I can’t recollect when was the first time that I had tasted the tender mango pickle but ever since then, I’m in love with it. Unfortunately in North India, the tender mangoes are not so readily available unless one has a tree at home, so I never indulged into trying a pickle using them. But in South India, the baby mangoes are readily available in season and I was too eager to brine them and also try the pickle. In this post however I will share how I preserved the tender mangoes in brine. But before I explain further it’s important to know what a brine is..It is basically a salty solution that can be used as a preservative to prevent bacterial growth.
The mangoes chosen for making the brine must be half inch to one inch in width. Mangoes smaller than that turn out bitter in taste. All the utensils used in the process must be sterilized. I normally keep them in oven to dry at 60 C for about half an hour after washing. The tender mangoes should be stemmed, washed and thoroughly dried. Best is to spread them under the fan on a news paper or clean cloth. Before adding the mangoes to the brine, remove a thin layer of skin from the top of the mangoes. This promotes better absorption of flavours.
A week before leaving for my Mom’s place I made the tender mangoes in brine and then kept them in sunlight for about a week, turning the mix regularly everyday. Initially when one makes the brine, it feels that the volume of water is too much and the mangoes seem to be floating on to the top, but one has to remember that the mangoes absorb the brine gradually and become double their size in a few weeks. These mangoes can be used later in the year to make chutneys and relishes. So one has to remember to take less mangoes as compared to the brine and also indulge in a larger size jar or ‘barani’.
While making the brine, I remembered teaching the kid various methods of preserving foods while teaching Science, the most important being pasteurising, drying, pickling, canning and also brining. When I informed the kid that I’m brining the mangoes, he was quite excited to see the process getting performed at home. While preparing the tender mangoes, my science lessons continued, I explained him that the brine solution has a large amount of salt content as compared to the fluids present in the mango cells, so due to diffusion the salt ions from the brine move into the cells. The higher salt content in the cell fluids causes the cells to absorb more water from the brine and that’s how the mangoes swell and increase in volume. Once the mangoes swell they gradually sink to the bottom, one can compare the first and the last picture to understand it.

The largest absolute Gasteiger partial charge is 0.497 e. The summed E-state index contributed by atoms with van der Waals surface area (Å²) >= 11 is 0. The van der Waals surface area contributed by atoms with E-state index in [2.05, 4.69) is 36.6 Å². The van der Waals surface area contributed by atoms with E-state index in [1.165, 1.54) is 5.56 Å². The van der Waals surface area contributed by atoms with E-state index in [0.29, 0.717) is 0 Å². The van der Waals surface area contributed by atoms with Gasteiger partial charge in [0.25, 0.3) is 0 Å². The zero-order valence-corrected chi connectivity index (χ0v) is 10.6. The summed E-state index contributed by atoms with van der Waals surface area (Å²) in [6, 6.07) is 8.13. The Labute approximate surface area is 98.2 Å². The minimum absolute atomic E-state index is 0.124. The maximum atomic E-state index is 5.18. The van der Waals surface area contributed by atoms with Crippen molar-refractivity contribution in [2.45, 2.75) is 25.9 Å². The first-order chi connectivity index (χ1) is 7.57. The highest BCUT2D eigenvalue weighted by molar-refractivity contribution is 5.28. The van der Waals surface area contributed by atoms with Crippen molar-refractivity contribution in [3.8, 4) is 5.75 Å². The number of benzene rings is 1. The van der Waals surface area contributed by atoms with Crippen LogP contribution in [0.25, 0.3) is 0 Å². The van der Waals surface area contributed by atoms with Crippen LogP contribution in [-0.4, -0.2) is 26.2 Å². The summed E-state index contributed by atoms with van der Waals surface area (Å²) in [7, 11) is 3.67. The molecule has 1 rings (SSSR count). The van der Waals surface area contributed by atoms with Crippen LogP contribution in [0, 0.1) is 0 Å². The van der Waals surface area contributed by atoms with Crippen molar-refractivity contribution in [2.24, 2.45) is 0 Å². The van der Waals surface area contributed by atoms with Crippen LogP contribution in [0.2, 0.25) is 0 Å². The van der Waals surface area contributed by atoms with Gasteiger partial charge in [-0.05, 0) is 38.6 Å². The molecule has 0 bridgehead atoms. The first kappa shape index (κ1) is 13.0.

I also added a few green chillies to the brine to add some spice and flavour to the brine. It’s now almost a month and my mangoes in brine are ready to use. I’ve pushed the jar in the refrigerator for the time being and would use it once the raw mangoes disappear from the market. In dry climate the jar can be kept outside at room temperature but in humid areas it’s better to keep them refrigerated to avoid the risk of spoilage.
Tender Mangoes In Brine
Preparation Time: 60mins | Pickling Time: a month | Difficulty Level: Moderate
25 tender mangoes, stemmed, washed and dried
6-7 green chillies, shredded into 5-6 pieces
1/2 - 3/4cup salt*
1 sterilised jar
Stem the mangoes, wash them thoroughly and transfer to a colander. Once the water drains, spread the mangoes on a clean cloth or news paper and dry them completely.
Wash the green chillies, stem and dry them.
Meanwhile to make the brine, bring the water to a boil, simmer and let it boil for 5mins. Add the salt, let it dissolve completely. Now remove from flame, keep covered and let it cool completely.
Cut a slice from the top of the mango, near the stem to remove a thin layer of the skin. Also, cut the green chillies length wise into 5-6 pieces.
Put the green chillies and mangoes in the sterilised jar and pour the brine, the mangoes and green chillies should be completely immersed in the brine. Cover the mouth of the jar with a clean cloth and tie with a string.
Keep the jar in sunlight for a few hours everyday, for 7-8 days. Remember to turn the mangoes ever day using a clean sterilised spoon.
After a week close the jar with the proper lid and mix the contents once every day.
The tender mangoes in brine get ready after a month. These can be store in a cool, dry place for an year or so.
* The salt content should be checked in brine as it acts as the preservative. If it feels less, add more.